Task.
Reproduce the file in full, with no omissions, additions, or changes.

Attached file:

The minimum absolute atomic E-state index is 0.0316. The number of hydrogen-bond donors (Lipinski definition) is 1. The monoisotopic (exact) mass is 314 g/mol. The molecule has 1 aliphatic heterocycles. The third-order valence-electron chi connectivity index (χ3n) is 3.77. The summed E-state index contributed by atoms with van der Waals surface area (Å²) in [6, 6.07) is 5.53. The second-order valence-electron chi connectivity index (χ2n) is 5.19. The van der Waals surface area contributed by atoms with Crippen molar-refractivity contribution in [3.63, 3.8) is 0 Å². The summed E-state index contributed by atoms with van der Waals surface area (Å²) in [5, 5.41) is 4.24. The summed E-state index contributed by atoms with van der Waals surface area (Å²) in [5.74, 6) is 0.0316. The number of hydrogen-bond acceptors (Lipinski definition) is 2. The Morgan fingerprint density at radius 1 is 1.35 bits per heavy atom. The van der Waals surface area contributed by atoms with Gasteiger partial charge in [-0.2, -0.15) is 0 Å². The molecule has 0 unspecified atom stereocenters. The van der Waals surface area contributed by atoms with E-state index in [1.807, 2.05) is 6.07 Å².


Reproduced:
The minimum absolute atomic E-state index is 0.0316. The number of hydrogen-bond donors (Lipinski definition) is 1. The monoisotopic (exact) mass is 314 g/mol. The molecule has 1 aliphatic heterocycles. The third-order valence-electron chi connectivity index (χ3n) is 3.77. The summed E-state index contributed by atoms with van der Waals surface area (Å²) in [6, 6.07) is 5.53. The second-order valence-electron chi connectivity index (χ2n) is 5.19. The van der Waals surface area contributed by atoms with Crippen molar-refractivity contribution in [3.63, 3.8) is 0 Å². The summed E-state index contributed by atoms with van der Waals surface area (Å²) in [5, 5.41) is 4.24. The summed E-state index contributed by atoms with van der Waals surface area (Å²) in [5.74, 6) is 0.0316. The number of hydrogen-bond acceptors (Lipinski definition) is 2. The Morgan fingerprint density at radius 1 is 1.35 bits per heavy atom. The van der Waals surface area contributed by atoms with Gasteiger partial charge in [-0.2, -0.15) is 0 Å². The molecule has 0 unspecified atom stereocenters. The van der Waals surface area contributed by atoms with E-state index in [1.807, 2.05) is 6.07 Å².